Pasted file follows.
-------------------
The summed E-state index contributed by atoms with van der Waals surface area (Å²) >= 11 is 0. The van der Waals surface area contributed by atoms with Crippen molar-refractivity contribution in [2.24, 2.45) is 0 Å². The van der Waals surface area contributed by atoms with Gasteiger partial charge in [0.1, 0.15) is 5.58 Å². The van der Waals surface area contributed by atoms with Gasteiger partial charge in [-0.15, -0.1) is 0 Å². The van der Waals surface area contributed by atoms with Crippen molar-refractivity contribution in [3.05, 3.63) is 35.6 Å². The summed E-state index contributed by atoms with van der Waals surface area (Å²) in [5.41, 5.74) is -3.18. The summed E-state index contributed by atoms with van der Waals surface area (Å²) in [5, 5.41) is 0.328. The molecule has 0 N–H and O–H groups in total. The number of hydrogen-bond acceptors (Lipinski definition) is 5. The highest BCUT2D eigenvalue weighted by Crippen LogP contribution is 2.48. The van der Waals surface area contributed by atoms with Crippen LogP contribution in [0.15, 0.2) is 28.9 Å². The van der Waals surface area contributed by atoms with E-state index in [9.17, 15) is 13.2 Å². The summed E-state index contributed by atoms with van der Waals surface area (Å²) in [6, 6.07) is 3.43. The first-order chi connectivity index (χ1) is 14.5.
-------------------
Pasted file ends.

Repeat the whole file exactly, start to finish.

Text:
The summed E-state index contributed by atoms with van der Waals surface area (Å²) >= 11 is 0. The van der Waals surface area contributed by atoms with Crippen molar-refractivity contribution in [2.24, 2.45) is 0 Å². The van der Waals surface area contributed by atoms with Gasteiger partial charge in [0.1, 0.15) is 5.58 Å². The van der Waals surface area contributed by atoms with Gasteiger partial charge in [-0.15, -0.1) is 0 Å². The van der Waals surface area contributed by atoms with Crippen molar-refractivity contribution in [3.05, 3.63) is 35.6 Å². The summed E-state index contributed by atoms with van der Waals surface area (Å²) in [5.41, 5.74) is -3.18. The summed E-state index contributed by atoms with van der Waals surface area (Å²) in [5, 5.41) is 0.328. The molecule has 0 N–H and O–H groups in total. The number of hydrogen-bond acceptors (Lipinski definition) is 5. The highest BCUT2D eigenvalue weighted by Crippen LogP contribution is 2.48. The van der Waals surface area contributed by atoms with Crippen LogP contribution in [0.15, 0.2) is 28.9 Å². The van der Waals surface area contributed by atoms with E-state index in [9.17, 15) is 13.2 Å². The summed E-state index contributed by atoms with van der Waals surface area (Å²) in [6, 6.07) is 3.43. The first-order chi connectivity index (χ1) is 14.5.